Schoolies on their best behaviour
Schoolies has been in the news recently – tragically, in Queensland, for all the wrong reasons. The Mornington Peninsula is also a popular destination for Schoolies and I have an update from Leading Senior Constable Teresa Baker, our local Youth Resource Officer, who is actively involved in policing this issue.
Fortunately, it’s good news. But, I’ll let her tell you.
The Mornington Peninsula is a popular 'chill out' area for many schoolies. Last Friday, school leavers - mainly from Melbourne’s northern and western suburbs - poured onto the Peninsula for their week-long stay. They’ll be replaced by another wave this weekend.
In comparison to previous years, their behaviour has been remarkable. We have allocated additional police to the area to ensure a timely response to noisy parties and any incidence of unruly behaviour. That has helped contribute to the lack of public order issues we have seen.
During the day, schoolies choose to chill out at the beach, and those who prefer to catch a few waves go to the Sorrento Ocean Beach. This beach has a lifeguard on patrol from 10am to 6pm for the duration of Schoolies (until December 10). Police advise the young visitors to avoid going to other surf beaches on the Peninsula, as they are not lifeguarded and can be dangerous.
At night-time, the Conti Hotel in Sorrento has Schoolies gigs for those aged 18 years and older. However, buyer beware! Promoters pre-sell tickets to these events, but it does not guarantee entry into the hotel if it has reached its licence capacity or if you are not fit to enter!!!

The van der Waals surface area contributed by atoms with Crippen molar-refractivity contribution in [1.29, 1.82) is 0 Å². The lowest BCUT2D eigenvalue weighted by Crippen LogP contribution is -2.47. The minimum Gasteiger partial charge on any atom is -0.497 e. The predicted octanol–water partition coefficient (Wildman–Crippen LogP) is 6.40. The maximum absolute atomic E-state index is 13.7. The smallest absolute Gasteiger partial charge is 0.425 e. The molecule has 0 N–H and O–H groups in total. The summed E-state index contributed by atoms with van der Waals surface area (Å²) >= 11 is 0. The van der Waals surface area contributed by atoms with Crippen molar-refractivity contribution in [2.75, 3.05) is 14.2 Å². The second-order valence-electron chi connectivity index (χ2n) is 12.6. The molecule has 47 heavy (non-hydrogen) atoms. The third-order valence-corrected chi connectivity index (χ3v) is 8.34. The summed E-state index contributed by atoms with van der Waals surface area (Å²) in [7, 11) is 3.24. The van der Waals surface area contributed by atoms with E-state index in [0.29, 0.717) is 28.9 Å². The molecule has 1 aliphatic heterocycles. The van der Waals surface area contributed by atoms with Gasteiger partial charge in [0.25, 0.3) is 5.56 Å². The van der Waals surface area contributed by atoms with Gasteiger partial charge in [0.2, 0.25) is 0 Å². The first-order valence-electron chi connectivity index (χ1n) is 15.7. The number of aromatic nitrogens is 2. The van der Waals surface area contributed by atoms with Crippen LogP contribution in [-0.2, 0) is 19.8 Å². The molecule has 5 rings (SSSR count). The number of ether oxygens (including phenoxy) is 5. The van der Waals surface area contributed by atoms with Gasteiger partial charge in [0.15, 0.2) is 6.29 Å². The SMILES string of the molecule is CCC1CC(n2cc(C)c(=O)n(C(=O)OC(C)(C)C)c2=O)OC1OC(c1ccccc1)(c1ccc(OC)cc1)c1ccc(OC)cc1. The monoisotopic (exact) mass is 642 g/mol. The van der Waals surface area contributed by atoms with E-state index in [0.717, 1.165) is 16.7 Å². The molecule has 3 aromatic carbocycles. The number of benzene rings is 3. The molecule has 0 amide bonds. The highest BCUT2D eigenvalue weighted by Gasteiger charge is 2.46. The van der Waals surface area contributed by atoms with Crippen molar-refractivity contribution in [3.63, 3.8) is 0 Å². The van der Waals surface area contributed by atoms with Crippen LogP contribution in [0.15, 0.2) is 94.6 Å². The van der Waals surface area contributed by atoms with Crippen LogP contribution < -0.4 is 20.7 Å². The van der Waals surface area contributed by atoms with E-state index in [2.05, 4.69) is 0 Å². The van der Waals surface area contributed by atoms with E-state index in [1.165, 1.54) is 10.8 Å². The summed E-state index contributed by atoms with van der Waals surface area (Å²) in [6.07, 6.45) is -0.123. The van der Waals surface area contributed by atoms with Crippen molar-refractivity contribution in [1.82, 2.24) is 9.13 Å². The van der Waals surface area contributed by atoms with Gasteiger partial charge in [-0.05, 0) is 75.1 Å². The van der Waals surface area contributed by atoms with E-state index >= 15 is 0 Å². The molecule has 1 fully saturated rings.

A huge thanks to the Red Frogs volunteers for supporting our schoolies this year.
The friendly but tired faces of our fantastic Red Frogs volunteers have been providing invaluable support to young people attending Schoolies here. That support includes driving schoolies home, giving out bottles of water on hot days, offering lollies (red frogs!), cooking midnight barbies and organising fun activities. By registering at the Red Frogs base at the Rye Sea Scout Hall, schoolies receive a show bag of discounted tourist activities, and a wrist band that grants them free bus travel on the Red Frog Schoolies bus. Local police encourage schoolies to meet the friendly ‘Froggies’ at their base, and certainly greet them whenever they are out and about. They are easily identified wearing their black t-shirts.
We wish all our schoolies good VCE results and success in their chosen careers!
- L/S/C Baker
The culture of Schoolies locally has certainly changed in recent years. A partnership approach involving police, the Mornington Shire Council, Life Saving Victoria, the Department of Sustainability and Environment, Red Frogs and local businesses has created an environment where school-leavers can celebrate the end of their school years safely, without the place being turned into ‘party central’, to the disruption of local business and people preparing for their own festive seasons. We hope that next week’s Schoolies and those who come to visit the Peninsula have a great time, whilst treating each other and the local community with respect.